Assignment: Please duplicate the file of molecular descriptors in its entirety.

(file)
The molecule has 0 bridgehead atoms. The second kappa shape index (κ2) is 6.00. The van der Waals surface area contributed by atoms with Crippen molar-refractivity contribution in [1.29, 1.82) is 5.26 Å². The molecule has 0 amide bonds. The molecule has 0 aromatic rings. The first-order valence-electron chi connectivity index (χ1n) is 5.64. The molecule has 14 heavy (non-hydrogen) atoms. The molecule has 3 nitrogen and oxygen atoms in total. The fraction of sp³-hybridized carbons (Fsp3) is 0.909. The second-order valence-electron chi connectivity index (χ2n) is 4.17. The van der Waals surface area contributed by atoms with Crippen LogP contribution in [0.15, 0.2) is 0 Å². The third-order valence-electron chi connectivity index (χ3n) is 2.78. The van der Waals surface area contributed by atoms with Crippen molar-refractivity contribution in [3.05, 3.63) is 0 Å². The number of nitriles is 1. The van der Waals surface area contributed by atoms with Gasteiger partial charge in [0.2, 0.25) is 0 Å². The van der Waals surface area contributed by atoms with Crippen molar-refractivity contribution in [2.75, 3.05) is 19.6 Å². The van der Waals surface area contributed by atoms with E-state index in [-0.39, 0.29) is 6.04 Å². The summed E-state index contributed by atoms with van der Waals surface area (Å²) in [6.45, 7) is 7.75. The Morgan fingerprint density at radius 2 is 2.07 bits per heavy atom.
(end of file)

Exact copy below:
The molecule has 0 bridgehead atoms. The second kappa shape index (κ2) is 6.00. The van der Waals surface area contributed by atoms with Crippen molar-refractivity contribution in [1.29, 1.82) is 5.26 Å². The molecule has 0 amide bonds. The molecule has 0 aromatic rings. The first-order valence-electron chi connectivity index (χ1n) is 5.64. The molecule has 14 heavy (non-hydrogen) atoms. The molecule has 3 nitrogen and oxygen atoms in total. The fraction of sp³-hybridized carbons (Fsp3) is 0.909. The second-order valence-electron chi connectivity index (χ2n) is 4.17. The van der Waals surface area contributed by atoms with Crippen LogP contribution in [0.15, 0.2) is 0 Å². The third-order valence-electron chi connectivity index (χ3n) is 2.78. The van der Waals surface area contributed by atoms with Crippen molar-refractivity contribution in [3.05, 3.63) is 0 Å². The number of nitriles is 1. The van der Waals surface area contributed by atoms with Gasteiger partial charge in [0.2, 0.25) is 0 Å². The van der Waals surface area contributed by atoms with Crippen molar-refractivity contribution in [2.75, 3.05) is 19.6 Å². The van der Waals surface area contributed by atoms with E-state index in [-0.39, 0.29) is 6.04 Å². The summed E-state index contributed by atoms with van der Waals surface area (Å²) in [6.45, 7) is 7.75. The Morgan fingerprint density at radius 2 is 2.07 bits per heavy atom.